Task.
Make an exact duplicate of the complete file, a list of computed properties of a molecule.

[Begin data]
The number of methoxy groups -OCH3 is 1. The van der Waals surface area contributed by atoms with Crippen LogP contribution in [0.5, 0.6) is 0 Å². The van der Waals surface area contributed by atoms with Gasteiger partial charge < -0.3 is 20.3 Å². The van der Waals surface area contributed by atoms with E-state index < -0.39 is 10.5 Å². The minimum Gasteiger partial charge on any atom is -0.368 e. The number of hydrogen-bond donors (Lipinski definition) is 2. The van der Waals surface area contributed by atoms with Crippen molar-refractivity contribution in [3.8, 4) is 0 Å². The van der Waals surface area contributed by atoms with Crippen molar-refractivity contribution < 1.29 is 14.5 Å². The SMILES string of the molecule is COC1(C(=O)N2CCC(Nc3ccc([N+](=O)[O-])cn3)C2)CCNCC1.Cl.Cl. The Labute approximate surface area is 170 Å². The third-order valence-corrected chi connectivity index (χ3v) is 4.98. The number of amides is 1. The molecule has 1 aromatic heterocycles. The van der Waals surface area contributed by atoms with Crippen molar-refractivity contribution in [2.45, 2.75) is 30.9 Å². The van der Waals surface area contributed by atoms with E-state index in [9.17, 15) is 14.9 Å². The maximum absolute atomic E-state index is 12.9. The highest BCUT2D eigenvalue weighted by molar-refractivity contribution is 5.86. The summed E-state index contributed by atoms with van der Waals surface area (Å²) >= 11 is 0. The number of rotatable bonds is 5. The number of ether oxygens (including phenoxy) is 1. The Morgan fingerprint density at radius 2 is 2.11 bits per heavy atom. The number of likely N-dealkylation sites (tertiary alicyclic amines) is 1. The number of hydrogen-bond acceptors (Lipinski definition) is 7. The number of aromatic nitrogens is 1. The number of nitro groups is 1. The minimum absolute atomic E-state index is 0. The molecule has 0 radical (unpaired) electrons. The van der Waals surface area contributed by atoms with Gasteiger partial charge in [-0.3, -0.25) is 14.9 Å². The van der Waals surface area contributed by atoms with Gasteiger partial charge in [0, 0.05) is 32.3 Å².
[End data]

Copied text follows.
The number of methoxy groups -OCH3 is 1. The van der Waals surface area contributed by atoms with Crippen LogP contribution in [0.5, 0.6) is 0 Å². The van der Waals surface area contributed by atoms with Gasteiger partial charge < -0.3 is 20.3 Å². The van der Waals surface area contributed by atoms with E-state index < -0.39 is 10.5 Å². The minimum Gasteiger partial charge on any atom is -0.368 e. The number of hydrogen-bond donors (Lipinski definition) is 2. The van der Waals surface area contributed by atoms with Crippen molar-refractivity contribution in [3.8, 4) is 0 Å². The van der Waals surface area contributed by atoms with Crippen molar-refractivity contribution < 1.29 is 14.5 Å². The SMILES string of the molecule is COC1(C(=O)N2CCC(Nc3ccc([N+](=O)[O-])cn3)C2)CCNCC1.Cl.Cl. The Labute approximate surface area is 170 Å². The third-order valence-corrected chi connectivity index (χ3v) is 4.98. The number of amides is 1. The molecule has 1 aromatic heterocycles. The van der Waals surface area contributed by atoms with Crippen molar-refractivity contribution in [2.45, 2.75) is 30.9 Å². The van der Waals surface area contributed by atoms with E-state index in [9.17, 15) is 14.9 Å². The maximum absolute atomic E-state index is 12.9. The highest BCUT2D eigenvalue weighted by molar-refractivity contribution is 5.86. The summed E-state index contributed by atoms with van der Waals surface area (Å²) >= 11 is 0. The number of rotatable bonds is 5. The number of ether oxygens (including phenoxy) is 1. The Morgan fingerprint density at radius 2 is 2.11 bits per heavy atom. The number of likely N-dealkylation sites (tertiary alicyclic amines) is 1. The number of hydrogen-bond acceptors (Lipinski definition) is 7. The number of aromatic nitrogens is 1. The number of nitro groups is 1. The minimum absolute atomic E-state index is 0. The molecule has 0 radical (unpaired) electrons. The van der Waals surface area contributed by atoms with Gasteiger partial charge in [-0.3, -0.25) is 14.9 Å². The van der Waals surface area contributed by atoms with Gasteiger partial charge in [0, 0.05) is 32.3 Å².